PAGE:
From L to R, Director Kelli Bocock Natale, husband and
show mentor Joe Natale, Cast members Richard Lambert, Candice
Kogut, and blog author.
We closed BLACKBIRD last night.
The audiences were consistently enthusiastic and constant, although never a full house, there was rarely less than 30 patrons, more often as many as 40-45. The controversial subject of child molestation certainly kept some away.
From L to R in back, Kelli Bocock-Natale, Joe Natale, Richard Lambert, House Manager Tom Scahill, cast member Dolly Goodman, and Center, Candice Kogut.
At work, I put a flyer up on the company bulletin board advertising the play, and it was unceremoniously taken down after surviving there for several weeks. I suspect the well promoted theme of child molestation ruffled the feathers of the blue collar company I work for. Actually, I was surprised no one drew a rude mustache on the pic of Candice.
I always try to hustle people from work to come see a play I'm involved in. BLACKBIRD is the first time anyone actually showed up. How I wish I would have snapped a pic of my wonderful friend and co-worker Allison, and her three gorgeous daughters from Canissius College, who were dressed to the hilt, and came to Friday night's performance. They became emotionally and vocally involved in the show, just short of hissing the villainy of reformed child abductor, Peter.
The night before I could distinctly hear my brother in the audience mutter, "you bastard", when the drama of the play suggested the reformed child molester, was still molesting.
God bless my 79 year old mother who fawned over DUSTY SPRINGFIELD ... WITH YOU!, earlier this season, but was only disturbed by BLACKBIRD.
A lot of friends and relatives who would normally come to a show I'm with, declined the offer to watch a play concerning child molestation. It's understandable.
Only one scathing incident that I can account for during the production, aside from some minor cue flaws. Tom, the house manager and I were leaving the theatre in my car one night, I was backing out of a parking space, we were talking, when he suddenly started yelling and screaming. I'm thinking, "Why the hell are you screaming?" If he had verbalized his scream I would have understood I was about to hit a parked car.
Tom may argue that he clearly said "You are about to hit a parked car!".
Some minor damage. And some major damage. Certainly I didn't cause all that other damage to the door of the car!?? I took some pics and put a note on the car. Local residents came out of their boroughs and after asking if we were all right proceeded to take down my license plate number, and casually interrogate me. No I'm not drunk, oh civic duty, get back in your houses, can't you see I'm doing all I can about this?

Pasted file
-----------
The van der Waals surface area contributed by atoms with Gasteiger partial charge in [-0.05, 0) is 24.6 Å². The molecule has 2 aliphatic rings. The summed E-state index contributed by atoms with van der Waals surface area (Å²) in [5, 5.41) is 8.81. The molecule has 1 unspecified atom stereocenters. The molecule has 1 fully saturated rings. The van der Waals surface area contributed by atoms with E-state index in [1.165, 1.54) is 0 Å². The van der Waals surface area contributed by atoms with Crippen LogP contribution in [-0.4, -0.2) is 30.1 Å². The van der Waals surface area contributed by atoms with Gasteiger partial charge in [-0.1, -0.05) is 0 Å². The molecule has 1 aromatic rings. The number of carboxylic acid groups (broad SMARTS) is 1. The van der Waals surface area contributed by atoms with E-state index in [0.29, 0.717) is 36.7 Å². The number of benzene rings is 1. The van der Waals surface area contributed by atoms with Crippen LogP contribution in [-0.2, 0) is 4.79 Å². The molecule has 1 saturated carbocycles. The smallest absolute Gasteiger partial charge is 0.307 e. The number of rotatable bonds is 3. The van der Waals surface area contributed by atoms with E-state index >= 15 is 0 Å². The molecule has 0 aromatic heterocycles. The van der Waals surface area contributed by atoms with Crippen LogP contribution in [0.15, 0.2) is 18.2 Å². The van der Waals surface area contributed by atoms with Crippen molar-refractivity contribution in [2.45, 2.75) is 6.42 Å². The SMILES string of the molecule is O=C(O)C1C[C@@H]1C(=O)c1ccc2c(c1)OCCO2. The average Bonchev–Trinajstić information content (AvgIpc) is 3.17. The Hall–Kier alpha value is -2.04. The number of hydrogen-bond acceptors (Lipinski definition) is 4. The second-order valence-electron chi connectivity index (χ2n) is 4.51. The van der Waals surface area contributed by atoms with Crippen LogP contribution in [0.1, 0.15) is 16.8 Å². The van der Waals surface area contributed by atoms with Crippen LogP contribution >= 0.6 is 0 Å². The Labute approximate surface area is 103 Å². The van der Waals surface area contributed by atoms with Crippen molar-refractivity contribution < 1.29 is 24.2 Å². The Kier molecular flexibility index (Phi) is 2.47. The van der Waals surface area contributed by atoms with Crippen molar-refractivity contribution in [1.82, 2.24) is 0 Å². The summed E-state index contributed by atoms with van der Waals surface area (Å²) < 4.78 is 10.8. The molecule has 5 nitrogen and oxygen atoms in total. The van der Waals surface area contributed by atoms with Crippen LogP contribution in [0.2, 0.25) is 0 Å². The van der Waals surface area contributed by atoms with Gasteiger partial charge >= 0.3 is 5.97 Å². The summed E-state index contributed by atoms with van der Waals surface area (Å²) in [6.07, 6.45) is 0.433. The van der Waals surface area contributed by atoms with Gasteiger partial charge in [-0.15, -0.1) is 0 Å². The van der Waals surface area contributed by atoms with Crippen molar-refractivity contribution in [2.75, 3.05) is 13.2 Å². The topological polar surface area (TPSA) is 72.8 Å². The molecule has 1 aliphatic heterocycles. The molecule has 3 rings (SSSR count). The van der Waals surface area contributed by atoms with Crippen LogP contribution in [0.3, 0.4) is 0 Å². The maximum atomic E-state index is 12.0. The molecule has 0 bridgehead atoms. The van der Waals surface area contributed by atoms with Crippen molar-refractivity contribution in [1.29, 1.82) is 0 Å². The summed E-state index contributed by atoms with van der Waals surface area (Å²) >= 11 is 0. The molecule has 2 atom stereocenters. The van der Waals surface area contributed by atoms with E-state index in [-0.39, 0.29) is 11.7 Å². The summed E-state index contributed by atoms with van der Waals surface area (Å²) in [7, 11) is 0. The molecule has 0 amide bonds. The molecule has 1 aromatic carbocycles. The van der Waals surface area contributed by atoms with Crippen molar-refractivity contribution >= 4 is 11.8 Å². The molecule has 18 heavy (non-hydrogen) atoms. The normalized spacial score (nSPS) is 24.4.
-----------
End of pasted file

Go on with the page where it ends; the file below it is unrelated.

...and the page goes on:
So I'm worried all night and day that some opportunist is going to claim the damage was more severe than it was. In my worst paranoia, I pictured a minor evildoer making it a habit of parking his car exactly where it was, and certainly some a-hole from the theatre will back into it. That's where the other damage must have come from.
The next day, our lead actress, Candice said, "That was my car you hit." Thank god, I said.
Not to suggest Candice drives a greatly damaged car. But it was evident. My damage was a cute little bump by the headlight.
Our lead actor and Executive Director of The New Phoenix, Richard Lambert, and his partner Mark, threw us a party after the show at their place. They really know how to throw together a nice little romp, and I made it a point not to get so loaded I'd pass out on the floor of their bedroom, as I did at the last party. That time I was saved by their would be Saint Bernard, Buddy, who is actually a Basset Hound, who stubbornly licked me back to consciousness. No wooden keg of sherry to greet me, though. And, as it turned out, Joan, who I met at the last party, is not the sexy and gorgeous party girl that Richard and Mark hired to add flamboyance to any room she is in, but simply a neighbor of theirs. I would have wagered otherwise.
And gifts. Damn, I should have bought gifts. Richard gave me a very cool collectible mechanical wind-up robot, that now walks across my kitchen table. He said it was for my robotic-like skills at the boards, (Oh God, I wasn't fluid enough!). He couldn't possibly know that at age 6, I did NOT get the mechanical robot I had begged for at Christmas, and it has been a deep recessive psychosis in me ever since. And jeeze, our dear and talented juvenile actress Dolly Goodman, gave me a box of Antoinette's chocolates and a chocolate rose, that barely survived the ride home. Beer and chocolate, yummy!
And as I was walking out the door of the party, saying goodnight and waving goodbye, I then turned to go and walked directly into the bathroom. It reminded laughing Richard of an episode of the Norman Lear sitcom, MAUDE, (loved it), and that's when he told me Bea Arthur had just died.
God will get you for that, Walter.